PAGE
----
Home' Trinidad and Tobago Guardian : July 23rd 2017 Contents A22 people
guardian.co.tt Sunday, July 23, 2017
‘The old days
CHARLES KONG SOO
Ivy Phillip celebrated her 94th
birthday on Wednesday with her
children Daphne, Elvira, Learie,
Hugh, Barry and grandchildren in-
cluding Dexter Parsons also known
in the calypso world as “Stinger”
at her North Eastern Settlement,
Sangre Grande, home with non-al-
coholic drinks, cake and coun-
try-style fish and provisions.
Her progeny includes eight children,
41 grandchildren, 59 great-grandchil-
dren and 25 great-great grandchildren.
Phillip, who supported her children
and built her house with the money she
made from being a seamstress, can still
thread a needle in brilliant sunshine
without her reading glasses.
She said she stopped sewing three
years ago because her children want-
ed her to “take it easy” and also af-
ter a recent fall in which she injured
some ligaments in her hand, but the
spry nonagenarian finds it difficult to
Aside from some pain in her knees,
Phillip is healthy and free from chronic
diseases and conditions such as heart
disease, hypertension, diabetes and
Phillip likes coffee, biscuit and
cheese, fish, provision and rice, she
has reduced eating chicken or meat two
years ago claiming the chicken nowa-
days was different to when her mother
used to mind “common fowl” or “yard
chicken” nesting in calabash trees and
roaming freely, and which her father
used to clean, boil and cook.
She was born in Valencia on July 19,
1923, the second of eight children—four
boys and four girls—to Virginia and
Venezuelan-born Cipriani Garcia. The
family moved to Sangre Grande when
she was three to Foster Road and later
to Ramoutar Village, Rousseau Street.
She attended Guaico Canadian Mis-
sion School and worked at Tang Yuk’s
store sewing bonnets and children’s
When Phillip was 19 years old she
married Edmund Vincent Phillip on
August 19, 1942.
With her eyes aglow, Phillip said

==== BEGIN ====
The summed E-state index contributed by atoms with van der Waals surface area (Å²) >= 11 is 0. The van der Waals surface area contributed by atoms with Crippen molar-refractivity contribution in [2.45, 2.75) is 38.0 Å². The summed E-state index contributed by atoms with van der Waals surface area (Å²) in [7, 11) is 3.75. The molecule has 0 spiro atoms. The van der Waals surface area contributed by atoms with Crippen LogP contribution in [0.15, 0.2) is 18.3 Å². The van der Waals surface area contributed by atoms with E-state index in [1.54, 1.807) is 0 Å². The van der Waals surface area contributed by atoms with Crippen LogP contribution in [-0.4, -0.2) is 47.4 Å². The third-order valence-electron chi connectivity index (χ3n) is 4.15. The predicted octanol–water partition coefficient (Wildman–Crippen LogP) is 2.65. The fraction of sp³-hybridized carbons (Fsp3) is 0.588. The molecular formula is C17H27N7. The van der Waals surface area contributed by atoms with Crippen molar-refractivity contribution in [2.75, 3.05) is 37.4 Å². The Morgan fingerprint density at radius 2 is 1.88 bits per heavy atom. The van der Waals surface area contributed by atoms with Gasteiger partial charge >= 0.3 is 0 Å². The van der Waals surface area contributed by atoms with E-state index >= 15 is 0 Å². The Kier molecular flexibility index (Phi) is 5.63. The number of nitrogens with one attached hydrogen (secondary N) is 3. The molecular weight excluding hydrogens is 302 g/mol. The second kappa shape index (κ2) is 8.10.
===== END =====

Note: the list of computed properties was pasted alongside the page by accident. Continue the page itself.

“They say better days are coming but
they can’t compare to what we passed
“I learned ‘fancy work’ or embroidery
doing pillowcases, table cloths and bed
sheets from a Chinese woman, Ahing
from Manzanilla and she put me on
to Ms Nora Yard where I apprenticed
learning how to make bridal dresses
“Sometimes four or five boys used to
run by me in the morning with a parcel
of cloth they buy and say they want a
shirt jac make in time for the 4 o’ clock
matinee that day or ladies want a dress
made for the same night.
“When I walked down the street in a
dress I make, women used to admire the
dress and want me to make the exact
red and beige dress for them.”
She said she charged $1.50 a dress,
man’s top according to the material.
Phillip said her daughters Daphne
and Elvira sat by her side and learned
to sew by letting them hem and make
buttonholes while the boys were out-
side pitching marbles.
Reminiscing about the old days
She reminisced about the three-
wheel bicycles, trains and tramcars in
Port-of-Spain where her mother and
father carried them on rides around
the Savannah and through Belmont
in the 1930.
Phillip said Port-of-Spain, Sangre
Grande and Arima had a fragrant smell
emanating from the cocoa and tonka
bean merchants’ shops.
She laughed when asked how she first
met her future husband, Edmund, who
was seven years older than her.
Phillip said she was 17, he was a fore-
man at the forerunner to WASA on a
work crew repairing a leak at a stand-
pipe on Foster Road, where she had to
tote water to her father’s house.
She said Edmund told his crew to
repair the leak for the lady so that she
can take her water because she looked
On hearing that, Phillip said, she
became more serious and told him she
would fill her buckets for herself and
did not return to the pipe.
When her father asked her if she
was bringing more water, Phillip told
him that people were repairing the
standpipe and she will fill the barrel
As she went about preparing to cook
later, rain began to fall and Edmund
bypassed several nearby houses and
stopped at her home. He was pretend-
ing to shelter from the rain in a bid to
Phillip said Edmund even went to
church to be near her and he was bold
enough to tell her father, who was very
strict, that he “really needed to get mar-
ried to her”.
They began the formal courtship af-
ter Edmund sent letters to her father
seeking his permission.
Phillip and Edmund lived together for
many years. He died on July 16, 2000,
three days short of her birthday.
Phillip, who has been blessed with
beautiful children and family, said she
lived a long and fulfilling life and has
no regrets. Her secret to long life, she
said, is “Don’t stress...leave it in God’s
Ivy Phillip. PHOTO: SHIRLEY BAHADUR
Ivy Phillip turns 94...
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